Mr and Mrs White live in rural Staffordshire, in a modest countryside cottage dating back to a period in the 1800s. The property had some previous additions to it, noticeably a kitchen extension, and a porch added within the last 20 years.
The couple love their property, it's character and rural setting, and it would be perfect for them but for a couple of minor issues.
The end of the property is adjacent to a road, so close that if a vehicle accidentally left the carriageway at this point, it would certainly connect with the end of the property. This was a cause of concern for them, especially because the couple had recently had a baby whose room would have to be at is end of the house.
The White's also wanted to have more children, and so the extra space would be really valuable to them for their future comfort.
Mr White asked Croft Architecture for help to resolve their issues with the house, and we met to discuss the issues.
While overall the project had some complexities, we concluded that a modest two storey extension and alteration to the property was achievable.
Therefore we were instructed to design the extension and gain planning approval to the proposals.
The planning policy for the area was clear in its description of what would be considered a modest extension to the property in the countryside.
In its essence, homeowners that had a need for more space could apply for an addition of up to 70% by floor area of the original dwelling.
The original dwelling in planning terms has a legal meaning. This is the status of the property as it was in July 1948 when the Town and Country Planning Act 1947 actually came in to effect. Alternatively it is the new property as it was originally permitted if this was after July 1948.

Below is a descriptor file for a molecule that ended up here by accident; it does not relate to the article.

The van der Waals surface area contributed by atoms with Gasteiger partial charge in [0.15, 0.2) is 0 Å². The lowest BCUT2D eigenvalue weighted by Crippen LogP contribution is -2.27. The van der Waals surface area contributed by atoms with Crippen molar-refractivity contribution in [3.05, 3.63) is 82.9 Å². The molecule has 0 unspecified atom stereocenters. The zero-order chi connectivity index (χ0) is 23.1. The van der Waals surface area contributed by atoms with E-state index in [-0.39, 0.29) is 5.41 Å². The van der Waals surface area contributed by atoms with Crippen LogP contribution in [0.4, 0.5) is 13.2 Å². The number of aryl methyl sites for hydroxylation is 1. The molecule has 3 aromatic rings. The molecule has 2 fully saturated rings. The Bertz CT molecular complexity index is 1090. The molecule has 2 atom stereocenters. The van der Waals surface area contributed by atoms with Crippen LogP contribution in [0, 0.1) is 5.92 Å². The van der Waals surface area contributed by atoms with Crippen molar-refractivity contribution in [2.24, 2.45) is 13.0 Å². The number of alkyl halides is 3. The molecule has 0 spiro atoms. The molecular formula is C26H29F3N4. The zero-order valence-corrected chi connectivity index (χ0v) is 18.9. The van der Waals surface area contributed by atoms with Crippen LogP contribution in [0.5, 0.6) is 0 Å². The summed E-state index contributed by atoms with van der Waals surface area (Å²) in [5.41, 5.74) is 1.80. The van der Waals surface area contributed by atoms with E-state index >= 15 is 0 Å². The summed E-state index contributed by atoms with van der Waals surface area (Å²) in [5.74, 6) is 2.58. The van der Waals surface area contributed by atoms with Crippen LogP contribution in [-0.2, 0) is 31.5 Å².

Given the couple's family plans, and taking into account previous alterations we designed proposals to bring the overall additions up to 70% and submitted them for planning approval.
The planning application was validated and the local authority has 8 weeks to decide to approve or refuse the proposals.
As part of our processes we follow up with the case officer of applications, to see how things are progressing, and to work through any issues that arise as a result of the process.
Upon speaking to the case officer on this application it became apparent after they spoke to their line manager that they had certain objections to the design.
The case officer made suggestions to drop the roof level, and introduce a series of dormers to the design to improve the character of the proposals. This was not at all fitting with the character of the existing building, and worse still restricted headroom within the first floor area making it difficult for Mr.White's tall stature to get around in the space.
It would also lead to a result which is one of my personal bugbears. Multiple rainwater downpipes along the elevation of the building. One between each pair of dormers.
The case officer also informed us that the proposals were too big, and above the 70% referred to on the planning policy! The case officer was intent on refusing the application on the ground of character and overdevelopment.